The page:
When I was on a call with my coach in December, she asked me what I wanted for 2018, what one word I would pick. Immediately I said clarity.

So, today begins my journey to clarity: clarity of space in my home, clarity of mind and direction , clarity of purpose and movement in my business, and balance resulting from that clarity.

Today’s project is clearing out the downstairs office. Pictures will be posted.

Until then.

Trust Your Instincts

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Sometimes you just need to stop over-thinking and trust your instincts.

A couple of weeks ago, I was driving with my son.  Nearing home, I depressed the brake pedal and pulled the steering wheel toward the right as our car approached a turn.

Nothing happened.  The car kept going.  Shit, shit, shit.
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Hibernation

I’ve been absent from this space for the last couple of months because I’ve been hibernating.

One of the definitions of “hibernation” is “to withdraw or be in seclusion.”   Every January, I try to remove myself from the daily insanity of connectedness to discourse with myself and ensure that my life is proceeding in the direction I want and need.  I intended this year to be just the same, but as I moved through the holidays and January to jump back into my routine, I realized I needed to make it different. Read more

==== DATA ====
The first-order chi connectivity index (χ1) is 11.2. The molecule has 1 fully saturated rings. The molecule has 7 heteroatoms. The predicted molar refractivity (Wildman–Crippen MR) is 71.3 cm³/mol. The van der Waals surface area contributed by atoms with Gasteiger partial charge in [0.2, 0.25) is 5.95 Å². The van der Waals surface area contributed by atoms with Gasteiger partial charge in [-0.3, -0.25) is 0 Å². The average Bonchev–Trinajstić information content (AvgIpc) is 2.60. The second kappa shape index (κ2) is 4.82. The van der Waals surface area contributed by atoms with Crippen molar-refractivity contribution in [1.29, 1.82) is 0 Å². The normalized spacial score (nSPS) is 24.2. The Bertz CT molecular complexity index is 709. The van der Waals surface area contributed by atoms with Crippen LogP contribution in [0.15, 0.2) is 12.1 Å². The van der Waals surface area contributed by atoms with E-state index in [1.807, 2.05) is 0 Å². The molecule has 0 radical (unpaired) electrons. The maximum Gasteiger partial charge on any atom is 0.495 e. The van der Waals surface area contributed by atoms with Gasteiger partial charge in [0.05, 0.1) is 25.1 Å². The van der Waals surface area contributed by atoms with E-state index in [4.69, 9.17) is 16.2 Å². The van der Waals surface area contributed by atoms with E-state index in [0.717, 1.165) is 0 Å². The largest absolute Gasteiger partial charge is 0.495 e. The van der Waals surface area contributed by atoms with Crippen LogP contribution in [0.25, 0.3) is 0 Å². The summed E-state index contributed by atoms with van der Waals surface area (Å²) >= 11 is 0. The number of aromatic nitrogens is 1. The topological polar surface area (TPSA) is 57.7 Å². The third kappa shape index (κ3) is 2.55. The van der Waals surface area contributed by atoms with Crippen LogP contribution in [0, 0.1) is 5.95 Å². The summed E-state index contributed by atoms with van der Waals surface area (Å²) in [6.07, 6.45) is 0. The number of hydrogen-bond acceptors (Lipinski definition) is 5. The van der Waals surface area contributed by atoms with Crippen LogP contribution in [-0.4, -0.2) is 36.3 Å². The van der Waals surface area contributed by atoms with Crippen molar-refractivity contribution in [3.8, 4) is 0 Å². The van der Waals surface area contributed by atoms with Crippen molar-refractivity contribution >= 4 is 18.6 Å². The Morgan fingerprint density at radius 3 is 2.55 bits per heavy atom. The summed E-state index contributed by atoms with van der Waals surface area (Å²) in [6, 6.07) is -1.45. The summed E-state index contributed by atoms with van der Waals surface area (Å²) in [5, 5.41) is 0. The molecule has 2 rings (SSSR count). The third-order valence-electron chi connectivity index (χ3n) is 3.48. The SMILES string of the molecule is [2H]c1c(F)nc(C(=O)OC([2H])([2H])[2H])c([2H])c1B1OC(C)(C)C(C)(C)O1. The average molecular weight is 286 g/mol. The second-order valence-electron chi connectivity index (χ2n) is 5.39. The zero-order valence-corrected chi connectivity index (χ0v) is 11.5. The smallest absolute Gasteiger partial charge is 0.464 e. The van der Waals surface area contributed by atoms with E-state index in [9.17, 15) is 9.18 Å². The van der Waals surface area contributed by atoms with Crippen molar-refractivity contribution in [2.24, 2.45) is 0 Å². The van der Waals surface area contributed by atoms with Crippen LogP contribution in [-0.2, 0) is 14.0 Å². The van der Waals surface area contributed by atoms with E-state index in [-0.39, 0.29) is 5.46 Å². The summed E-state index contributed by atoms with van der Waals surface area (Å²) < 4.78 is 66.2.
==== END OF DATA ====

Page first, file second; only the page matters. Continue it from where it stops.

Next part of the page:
Truth

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Truth.

It’s a loaded word.  The concept seems simple, but there is nothing easy about it.  Even speaking the truth can be fraught with triggers and uncertainty.

What if I speak my truth and somebody doesn’t agree with me?  What if speaking my truth makes somebody else angry, or makes them feel betrayed, hurt?   What if it makes other people uncomfortable?

News flash… Read more

The Desire Map

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Let’s talk about your life.

Do you feel free? Joyful? Connected?

Most importantly, does your life feel the way you want it to feel?

When I read The Desire Map by Danielle LaPorte for the first time, my life was not feeling the way I wanted it to.

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Transformation, Mile Marker 1.2

TheChakrasLearningBlog

Here I begin part two of my exploration of the body’s chakra energy system. As previously mentioned, my review is cursory and greatly abbreviated. Although I’m hoping for some clarity and “self-improvement,” I’m just curious to see what happens as I make my way through all the self-help and life coaching books I’ve got cluttering my bedroom reading area. Read more